• Knobs: 8 x Assignable knobs, 8 x Control knobs, 1 x Tempo knob
  • Other Controls: 9 channel faders, 1 Crossfader
  • Analog Inputs: none
  • Analog Outputs none
  • Standalone Mode: No
  • Power: USB-powered
  • Connectivity: USB Slot, Footswitch Input, Kensington Lock Slot
  • Compatibility: Mac with Mac OS X 10.5, Windows XP, Vista, 7, 8 or 10
  • Software Bundle: Ableton Live Lite with Puremagnetik Effect Racks, Hybrid 3 by AIR Music Tech, SONiVOX Twist, Prime Loops sample packs, and Toolroom Records artist launch packs
  • Dimensions: 16.7" x 10" x 1.8"
  • Weight: 3.97 lbs


The MKII's pads and lighting flexibility take center stage as users' favorite update versus the original APC40. Being able to perform with immediate visual feedback when triggering clips as well as mixing and using effects without looking at the screen helps keeping improvised performances intuitive and free from distraction. In his Sound on Sound review, Simon Sherbourne said both performers and composers will appreciate this controller because of its user mode where you can utilize the user button to switch "the pots to generic MIDI controllers, allowing you to use Live’s MIDI Map mode to take control of any parameter. "


The plastic parts were noted to be flimsy and toy-like in feel. Some question the long term durability. Pads also do not have a velocity response and have to be tweaked in the DAW manually. For people who use DAWs other than Ableton, the pads need to be mapped manually.


If you're an Ableton Live user, the APC40 MKII was designed for the DAW and integrates fully with a lot of its features. Look elsewhere if you use different DAWs as integration is done manually for anything else.

Novation Launchpad Pro MK3


92 out of 100. Incorporating 250+ ratings and reviews.

Street Price: 

Novation Launchpad Pro MK3 MIDI Pad Controller

The third iteration of Novation's Launchpad Pro series promises deeper Ableton Live integration, larger buttons and a slimmer overall profile.

New outer buttons add more flexibility with assignments while two MIDI outputs enable integration outside the box with your other hardware.

Novation also points out that the pads on the MK3 are their most responsive yet. This is important since Novation expanded the pads to be more than clip launchers. The Pads can be used as sample pads and even chromatic keys; this is where velocity sensitivity is important.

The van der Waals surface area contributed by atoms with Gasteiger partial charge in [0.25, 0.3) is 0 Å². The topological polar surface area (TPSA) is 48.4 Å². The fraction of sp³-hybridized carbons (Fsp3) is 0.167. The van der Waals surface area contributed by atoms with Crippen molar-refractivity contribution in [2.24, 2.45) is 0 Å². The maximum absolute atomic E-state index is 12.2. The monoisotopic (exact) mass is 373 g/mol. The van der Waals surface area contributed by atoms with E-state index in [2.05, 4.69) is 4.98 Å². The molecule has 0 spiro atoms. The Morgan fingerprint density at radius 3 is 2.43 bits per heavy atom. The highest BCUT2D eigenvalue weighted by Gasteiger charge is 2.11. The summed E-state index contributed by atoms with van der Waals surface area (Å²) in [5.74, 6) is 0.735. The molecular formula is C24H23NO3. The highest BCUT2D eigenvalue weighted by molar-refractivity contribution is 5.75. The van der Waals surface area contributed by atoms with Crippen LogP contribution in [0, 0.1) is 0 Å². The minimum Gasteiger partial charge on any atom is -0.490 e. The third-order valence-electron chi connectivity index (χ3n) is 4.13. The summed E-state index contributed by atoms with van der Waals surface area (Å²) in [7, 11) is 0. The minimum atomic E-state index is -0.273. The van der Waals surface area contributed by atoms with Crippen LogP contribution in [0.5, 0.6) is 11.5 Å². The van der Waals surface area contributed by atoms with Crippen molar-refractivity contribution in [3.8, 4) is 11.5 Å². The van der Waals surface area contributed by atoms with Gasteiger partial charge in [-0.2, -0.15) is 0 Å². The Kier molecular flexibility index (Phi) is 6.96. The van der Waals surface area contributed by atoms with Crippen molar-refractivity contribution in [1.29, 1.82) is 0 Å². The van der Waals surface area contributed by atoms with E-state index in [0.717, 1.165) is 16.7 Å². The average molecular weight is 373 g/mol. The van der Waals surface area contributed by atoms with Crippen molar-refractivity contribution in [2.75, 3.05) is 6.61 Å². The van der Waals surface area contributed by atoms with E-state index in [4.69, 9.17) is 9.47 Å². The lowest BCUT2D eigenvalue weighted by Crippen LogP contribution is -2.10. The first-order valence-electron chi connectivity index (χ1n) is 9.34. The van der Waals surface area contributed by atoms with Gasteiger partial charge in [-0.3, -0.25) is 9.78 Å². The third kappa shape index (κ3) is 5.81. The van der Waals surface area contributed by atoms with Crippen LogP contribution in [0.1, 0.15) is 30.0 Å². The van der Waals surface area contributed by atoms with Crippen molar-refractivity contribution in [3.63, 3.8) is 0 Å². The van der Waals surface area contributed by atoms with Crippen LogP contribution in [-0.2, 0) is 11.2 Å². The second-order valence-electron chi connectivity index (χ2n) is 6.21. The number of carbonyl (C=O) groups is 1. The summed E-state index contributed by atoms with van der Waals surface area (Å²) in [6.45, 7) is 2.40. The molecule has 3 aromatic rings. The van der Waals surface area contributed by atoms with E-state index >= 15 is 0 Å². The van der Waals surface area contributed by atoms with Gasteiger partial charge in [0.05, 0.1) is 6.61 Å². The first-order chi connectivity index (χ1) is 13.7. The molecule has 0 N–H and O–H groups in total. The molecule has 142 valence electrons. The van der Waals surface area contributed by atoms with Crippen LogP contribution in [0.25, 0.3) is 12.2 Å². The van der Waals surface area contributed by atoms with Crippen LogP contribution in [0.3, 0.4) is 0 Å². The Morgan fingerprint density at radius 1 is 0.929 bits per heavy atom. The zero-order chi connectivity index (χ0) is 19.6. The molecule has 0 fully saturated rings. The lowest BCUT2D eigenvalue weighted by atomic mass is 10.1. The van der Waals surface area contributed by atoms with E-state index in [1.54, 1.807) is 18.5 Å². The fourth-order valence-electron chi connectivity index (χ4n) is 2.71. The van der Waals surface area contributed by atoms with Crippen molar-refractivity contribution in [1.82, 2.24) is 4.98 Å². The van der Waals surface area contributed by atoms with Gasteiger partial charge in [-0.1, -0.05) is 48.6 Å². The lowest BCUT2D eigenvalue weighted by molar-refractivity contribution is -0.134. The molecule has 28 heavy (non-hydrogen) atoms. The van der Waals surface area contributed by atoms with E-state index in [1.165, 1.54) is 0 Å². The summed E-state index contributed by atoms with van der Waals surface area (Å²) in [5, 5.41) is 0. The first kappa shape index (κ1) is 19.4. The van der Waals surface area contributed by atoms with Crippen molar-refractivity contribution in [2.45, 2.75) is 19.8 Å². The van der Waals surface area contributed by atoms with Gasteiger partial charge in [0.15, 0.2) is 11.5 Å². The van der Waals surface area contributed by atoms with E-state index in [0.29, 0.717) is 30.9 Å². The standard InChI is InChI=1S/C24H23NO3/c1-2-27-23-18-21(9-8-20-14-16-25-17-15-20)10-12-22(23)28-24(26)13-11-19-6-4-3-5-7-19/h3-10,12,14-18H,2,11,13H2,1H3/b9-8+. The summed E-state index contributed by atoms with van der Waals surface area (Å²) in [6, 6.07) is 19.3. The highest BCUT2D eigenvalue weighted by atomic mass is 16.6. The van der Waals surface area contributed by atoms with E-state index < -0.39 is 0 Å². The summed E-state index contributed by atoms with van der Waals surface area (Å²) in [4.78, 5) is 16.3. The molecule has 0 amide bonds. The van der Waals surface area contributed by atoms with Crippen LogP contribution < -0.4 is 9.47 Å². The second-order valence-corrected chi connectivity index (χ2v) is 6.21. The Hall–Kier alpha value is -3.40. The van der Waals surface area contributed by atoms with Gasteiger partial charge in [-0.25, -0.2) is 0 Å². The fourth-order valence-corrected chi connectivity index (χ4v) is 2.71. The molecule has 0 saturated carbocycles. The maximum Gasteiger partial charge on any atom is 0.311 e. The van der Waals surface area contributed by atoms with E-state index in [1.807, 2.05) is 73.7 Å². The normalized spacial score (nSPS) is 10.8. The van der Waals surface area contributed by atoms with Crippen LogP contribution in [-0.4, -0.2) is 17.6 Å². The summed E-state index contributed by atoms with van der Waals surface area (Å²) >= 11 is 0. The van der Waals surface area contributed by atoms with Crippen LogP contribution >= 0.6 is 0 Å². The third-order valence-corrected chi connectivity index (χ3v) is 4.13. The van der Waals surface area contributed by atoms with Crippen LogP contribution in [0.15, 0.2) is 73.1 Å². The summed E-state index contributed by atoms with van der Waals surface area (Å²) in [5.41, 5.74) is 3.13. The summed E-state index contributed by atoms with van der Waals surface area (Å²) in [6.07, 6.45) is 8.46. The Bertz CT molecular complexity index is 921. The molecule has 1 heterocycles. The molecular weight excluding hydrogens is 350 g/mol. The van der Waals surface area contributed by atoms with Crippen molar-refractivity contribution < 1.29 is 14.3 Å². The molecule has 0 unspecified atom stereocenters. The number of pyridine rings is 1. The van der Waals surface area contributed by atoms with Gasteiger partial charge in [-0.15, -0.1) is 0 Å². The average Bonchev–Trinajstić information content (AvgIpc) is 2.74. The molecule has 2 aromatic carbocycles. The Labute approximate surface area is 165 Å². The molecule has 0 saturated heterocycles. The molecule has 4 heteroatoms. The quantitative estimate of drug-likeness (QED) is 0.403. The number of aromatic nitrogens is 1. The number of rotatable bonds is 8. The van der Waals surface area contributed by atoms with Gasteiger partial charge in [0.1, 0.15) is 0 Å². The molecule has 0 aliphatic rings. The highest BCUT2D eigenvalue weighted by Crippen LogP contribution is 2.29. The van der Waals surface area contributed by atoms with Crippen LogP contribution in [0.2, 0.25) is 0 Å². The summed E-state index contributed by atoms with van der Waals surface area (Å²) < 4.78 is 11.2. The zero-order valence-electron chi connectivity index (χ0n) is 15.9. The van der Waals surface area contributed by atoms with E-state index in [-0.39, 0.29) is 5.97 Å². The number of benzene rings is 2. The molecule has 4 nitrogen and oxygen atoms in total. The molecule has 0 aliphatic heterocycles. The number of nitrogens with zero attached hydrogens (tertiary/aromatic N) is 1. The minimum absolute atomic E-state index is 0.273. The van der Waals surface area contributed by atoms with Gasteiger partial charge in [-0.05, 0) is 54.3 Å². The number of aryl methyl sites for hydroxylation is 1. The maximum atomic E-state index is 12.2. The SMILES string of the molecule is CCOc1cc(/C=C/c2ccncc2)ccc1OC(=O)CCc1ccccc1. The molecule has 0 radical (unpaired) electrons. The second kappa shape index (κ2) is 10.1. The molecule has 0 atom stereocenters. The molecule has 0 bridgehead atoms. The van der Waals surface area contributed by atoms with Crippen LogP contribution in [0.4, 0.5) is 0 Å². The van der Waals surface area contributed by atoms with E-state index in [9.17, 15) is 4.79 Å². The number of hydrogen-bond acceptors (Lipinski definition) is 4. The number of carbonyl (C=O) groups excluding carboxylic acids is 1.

• Pads: 64 Velocity and Pressure Sensitive RGB pads
  • Buttons: 40 x Multi Purpose buttons for transport, clip control and settings, 1 x shift, 1 x setup
  • Knobs: none
  • Other: none
  • Analog Inputs: 1 x 1/8" TRS Type A (in),
  • Analog Outputs 2 x 1/8" TRS Type A (out)
  • Standalone Mode: no
  • Power: USB bus power
  • Connectivity: none
  • Compatibility: macOS 10.13 or later, iOS 9 or later / Windows 10 or later
  • Software Bundle: Ableton Live Lite, AAS Session Bundle, XLN Addictive Keys, Softube Time and Tone Bundle, Novation Sound Collective
  • Dimensions: 10.55 x 10.55 x 0.71 inches
  • Weight: 3.96 lbs


Rather than a complete rework, Novation chose to make small, incremental improvements to the MK3. These improvements, however small, were noticed and welcomed by the community. Like its predecessors, it integrates seamlessly with Ableton Live with a few added bonuses like track select and capture. The MK3 still retains the open-source nature of the device's firmware and people have found that their "hacks" still work on the unit. Novation actually supports modifying some of the functions of the Launchpad Pro and even provides resources to tweak things under the hood. Many users were glad to see that the MK3 retains this functionality.